Now that I have all my back-data, I plugged those inputs into my DCF calculator Google Doc, which calculates the estimated fair value the same way online calculators do expect my calculator uses variable growth rates. A SAMPLE of what the calculator looks like is shown below with the first 13 years of data. As you can see, each cycle is listed with its corresponding growth rate for that cycle phase, and instead of having growth level off like in a regular DCF, I repeated the cycles for a 100-year period. My example of using Apple showed that using my Cycle DCF method AAPL has a fair value of \$651.88, where the regular DCF had the estimated fair value of AAPL at \$762.23. Therefore based on my Cycle DCF method, AAPL is currently undervalued by 9.10%.

 Symbol AAPL Current EPS 41.85 Long-Term Growth Rate 11.90% Recession EPS Drop -25.08% Trough 2.76% Recovery 7.48% Level off to Growth 1.00% Discount Rate 9.66% Cycle DCF \$651.88 Regular DCF \$762.23 Current Price \$597.51 Regular DCF Undervalued 27.57% CYCLE DCF Undervalued 9.10% Regular DCF Cycle DCF EPS PV EPS PV Cycle Phase Growth rate Year 1 1 46.83 \$42.70 Year 1 1 46.83 \$42.70 Expansion 11.90% Year 2 2 52.4 \$43.58 Year 2 2 52.4 \$43.58 Boom 11.90% Year 3 3 58.64 \$44.47 Year 3 3 58.64 \$44.47 Peak 11.90% Year 4 4 65.62 \$45.38 Year 4 4 43.93 \$30.38 Recession -25.08% Year 5 5 73.43 \$46.30 Year 5 5 45.14 \$28.47 Trough 2.76% Year 6 6 74.16 \$42.65 Year 6 6 48.52 \$27.90 Recovery 7.48% Year 7 7 74.9 \$39.28 Year 7 7 54.3 \$28.47 Expansion 11.90% Year 8 8 75.65 \$36.18 Year 8 8 60.76 \$29.05 Boom 11.90% Year 9 9 76.41 \$33.32 Year 9 9 67.99 \$29.65 Peak 11.90% Year 10 10 77.17 \$30.69 Year 10 10 50.94 \$20.26 Recession -25.08% Year 11 11 77.94 \$28.26 Year 11 11 52.34 \$18.98 Trough 2.76% Year 12 12 78.72 \$26.03 Year 12 12 56.26 \$18.60 Recovery 7.48% Year 13 13 79.51 \$23.98 Year 13 13 62.95 \$18.98 Expansion 11.90%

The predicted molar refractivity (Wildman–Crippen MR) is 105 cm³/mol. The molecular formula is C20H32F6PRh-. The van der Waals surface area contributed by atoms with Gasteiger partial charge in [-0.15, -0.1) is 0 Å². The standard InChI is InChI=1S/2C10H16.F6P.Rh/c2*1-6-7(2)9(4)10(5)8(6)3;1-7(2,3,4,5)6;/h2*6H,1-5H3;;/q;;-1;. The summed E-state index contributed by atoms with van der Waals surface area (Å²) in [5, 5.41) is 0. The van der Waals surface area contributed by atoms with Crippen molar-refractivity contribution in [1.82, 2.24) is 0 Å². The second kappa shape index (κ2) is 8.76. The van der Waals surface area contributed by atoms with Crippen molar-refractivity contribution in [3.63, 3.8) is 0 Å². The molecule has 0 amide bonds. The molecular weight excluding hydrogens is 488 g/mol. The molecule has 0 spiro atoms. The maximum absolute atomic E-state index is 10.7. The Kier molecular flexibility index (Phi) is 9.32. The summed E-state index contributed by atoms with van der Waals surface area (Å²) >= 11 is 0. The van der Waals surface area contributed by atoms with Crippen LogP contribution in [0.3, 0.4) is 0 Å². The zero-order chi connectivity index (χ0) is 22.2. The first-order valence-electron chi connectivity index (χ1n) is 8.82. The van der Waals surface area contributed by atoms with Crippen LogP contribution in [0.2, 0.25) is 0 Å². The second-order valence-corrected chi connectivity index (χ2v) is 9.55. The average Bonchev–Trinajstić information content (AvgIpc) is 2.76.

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Closing Thoughts

I believe my Cycle DCF is a good alternative to the regular DCF because I have improved upon the regular DCF because I take into account that unforeseen events occur, like a recession and during those times EPS can fall, where as a regular DCF does not account for variable EPS. I also believe the Cycle DCF is superior to the regular DCF because the regular DCF uses only forward looking data, where as my Cycle DCF uses both forward and backward looking data, which I believe makes for a more accurate estimate of a future value of a stock. I hope my Google Spreadsheet will be a useful tool for investors to value stocks.

Disclaimer

Disclosure: I have no positions in any stocks mentioned, and no plans to initiate any positions within the next 72 hours. I wrote this article myself, and it expresses my own opinions. I am not receiving compensation for it (other than from Seeking Alpha). I have no business relationship with any company whose stock is mentioned in this article.